Worse, Serena is objectified not by the unknown man, but by this celebrity author. It's almost like a put-on display to justify to that Rob guy that she is all woman, all flesh. This is body shaming because it feels the need to prove that it is the desirably accepted female body and not what a guy from somewhere suggests it is.

Serena has won a title at Wimbledon. Her body has not. So, J.K. Rowling and her cheerleaders in the media and social media, bereft of nuance, can just shut up. And perhaps grow up.


Walk like an Egyptian

Much more than his face, I liked his voice, including the lilt. A bit woozy and timorous, it had the steadying quality of a sage. There was no choice left but to like Omar Sharif.

I watched him a few years ago in 3D at the Trocadero Centre. It was in a documentary on Egypt. He had become a bit stocky, and his face had spread out; the gap-tooth smile remained. As he stood amongst the mummified remains and history, it became evident that Hollywood might have embraced him but he continued to walk like an Egyptian.

In fact, part of his charm was his difference. Would the West have been as excited about him if he was called Michel Chelhoub, which was his real name? It was not the filmmakers that renamed him though. The actor himself wanted something that his fellow countrymen could pronounce, it seems. Why would they not, if it was a naturally Middle Eastern name? Was this a little trick he was given to play — not sure about himself so making things easier for others as a preemptive exercise?

I did not start to write this with pop analysis. Like most, I found him attractive. However, what simmered was more beguiling than what was obvious. His much-feted 'Lawrence of Arabia' outing struck me as exotica overload. Dr. Zhivago did better, but morphing into a Russian for the Americans was exotic too.

Omar Sharif could have been Clark Gable in 'Gone with the Wind', and it is not surprising that the memorable line the character utters is, "Frankly, my dear, I don't give a damn." Sharif's casual charm certainly did not.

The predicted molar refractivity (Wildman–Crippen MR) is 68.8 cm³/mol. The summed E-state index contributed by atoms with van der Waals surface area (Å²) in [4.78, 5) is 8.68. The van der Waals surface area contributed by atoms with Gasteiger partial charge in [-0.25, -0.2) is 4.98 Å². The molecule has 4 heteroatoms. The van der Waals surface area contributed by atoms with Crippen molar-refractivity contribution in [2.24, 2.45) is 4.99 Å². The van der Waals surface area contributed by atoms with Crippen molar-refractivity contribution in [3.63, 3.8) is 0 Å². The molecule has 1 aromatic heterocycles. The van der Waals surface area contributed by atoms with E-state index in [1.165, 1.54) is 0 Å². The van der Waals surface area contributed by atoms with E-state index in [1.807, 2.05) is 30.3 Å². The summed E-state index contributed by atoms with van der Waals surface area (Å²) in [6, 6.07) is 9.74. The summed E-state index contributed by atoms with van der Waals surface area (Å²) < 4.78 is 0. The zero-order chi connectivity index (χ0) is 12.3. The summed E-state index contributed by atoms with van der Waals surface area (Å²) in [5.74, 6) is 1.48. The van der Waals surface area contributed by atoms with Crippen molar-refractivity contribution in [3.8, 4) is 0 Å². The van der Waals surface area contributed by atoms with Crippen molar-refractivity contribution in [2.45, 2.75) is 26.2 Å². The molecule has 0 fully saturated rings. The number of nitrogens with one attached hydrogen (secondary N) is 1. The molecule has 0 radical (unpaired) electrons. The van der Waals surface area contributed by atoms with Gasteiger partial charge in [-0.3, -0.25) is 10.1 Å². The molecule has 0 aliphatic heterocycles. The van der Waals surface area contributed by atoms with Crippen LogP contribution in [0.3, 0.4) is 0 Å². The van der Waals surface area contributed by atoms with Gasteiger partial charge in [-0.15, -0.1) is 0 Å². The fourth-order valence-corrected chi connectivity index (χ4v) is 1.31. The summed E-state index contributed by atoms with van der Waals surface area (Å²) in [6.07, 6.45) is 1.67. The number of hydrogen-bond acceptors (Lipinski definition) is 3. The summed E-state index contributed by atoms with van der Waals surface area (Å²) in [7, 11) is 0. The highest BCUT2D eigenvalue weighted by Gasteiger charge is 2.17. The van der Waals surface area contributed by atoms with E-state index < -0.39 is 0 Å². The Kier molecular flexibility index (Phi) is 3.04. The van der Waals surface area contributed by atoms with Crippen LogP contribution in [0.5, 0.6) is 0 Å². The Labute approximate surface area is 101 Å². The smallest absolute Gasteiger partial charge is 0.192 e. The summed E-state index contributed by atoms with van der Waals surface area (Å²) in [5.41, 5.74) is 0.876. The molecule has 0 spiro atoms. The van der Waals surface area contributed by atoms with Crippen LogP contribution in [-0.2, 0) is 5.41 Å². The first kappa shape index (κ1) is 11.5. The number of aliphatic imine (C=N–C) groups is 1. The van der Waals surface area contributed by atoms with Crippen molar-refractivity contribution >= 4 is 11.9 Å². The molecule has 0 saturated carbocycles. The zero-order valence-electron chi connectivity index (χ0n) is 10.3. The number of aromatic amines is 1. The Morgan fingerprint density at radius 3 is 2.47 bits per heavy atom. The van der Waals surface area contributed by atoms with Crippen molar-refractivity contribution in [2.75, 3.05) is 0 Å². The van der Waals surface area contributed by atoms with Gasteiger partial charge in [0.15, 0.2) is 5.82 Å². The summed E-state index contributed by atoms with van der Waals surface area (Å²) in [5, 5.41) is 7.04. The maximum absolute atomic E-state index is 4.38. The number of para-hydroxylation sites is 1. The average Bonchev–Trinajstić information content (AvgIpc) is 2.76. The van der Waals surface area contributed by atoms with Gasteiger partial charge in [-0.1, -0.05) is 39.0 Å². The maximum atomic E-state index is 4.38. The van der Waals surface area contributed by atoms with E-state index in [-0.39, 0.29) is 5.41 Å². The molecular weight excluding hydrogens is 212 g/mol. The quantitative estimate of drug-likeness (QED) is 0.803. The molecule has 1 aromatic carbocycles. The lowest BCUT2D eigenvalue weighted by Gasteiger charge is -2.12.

While my exposure to his cinema was limited, I assumed he had some political inclination, if not history. One reason was that his works were banned in Egypt after he was shown making love to a Jewish woman in 'Funny Girl'. That he and Barbra Streisand were also a couple made it worse. An Arab and a Jew? His response was a throwaway, “When I kiss a woman, I never ask her nationality or her religion.”

The Jewish question seemed to be of some humanist consideration for he went on to produce and act in the French film 'M Ibrahim et les fleurs du Coran' (Monsieur Ibrahim and the Flowers of the Quran); in English it was just 'Monsieur Ibrahim'. It is about a Jewish teenager who befriends a Turkish shopkeeper. I've watched it and its message stands out simply because it is not shouted out.

Sharif certainly had views on the region he came from, and he did not think much of America. In a land of upstarts, his old world refinement, and to an extend bacchanalian tendencies, were bound to feel adrift.

He lost money in casinos where he went because he was lonely, and it was one place where he could eat without being stared at.

I revisited this video after a long while and was once again struck by gems like, "Arab society is extremely tribalistic", "democracy is not the panacea", "I have none (religious beliefs) that I can prove"...and on his deathbed he said he would call out to his mother to take him...


The wheelchair man

"It's so hot," he said, wiping his face.

I had found a place two seats away from him directly opposite the doctor's cabin. Heat was an icebreaker. 

"Yes," I said, fanning myself with a hand even though the aircondioning was on at full blast. 

"You are waiting for the doctor?" he asked. 

I smiled, "I guess so."

"My legs were crushed under the train," he said. 

I was taken aback. There was a walking stick near him, and I noticed a wheelchair. How does one commiserate with a stranger, a stranger whose condition you have not even paid much attention to? 

He brought out an album and showed me photographs of himself. "I was a big shot once. I was a regular on TV. My name is R."

The name and his face did not register, but I don't watch everything. 

"The accident taught me a lot about life and people." I don't know why he was telling me all this, and it was only five minutes since I was here.  He continued, "My wife ditched me because of what happened to my legs, because I was in coma. I've seen the worst." 

How does one respond verbally 

"Are you Christian?" he asked.

"No," and uncharacteristically I responded with, "Are you?"

"No. I am Maharashtrian. Hindu...You?" 

He was waiting for my reply. Just then, the receptionist called out to me. 

As I got up, I heard him say, "So, you are Muslim."

And I realised that perhaps we are all supposed to carry invisible crutches.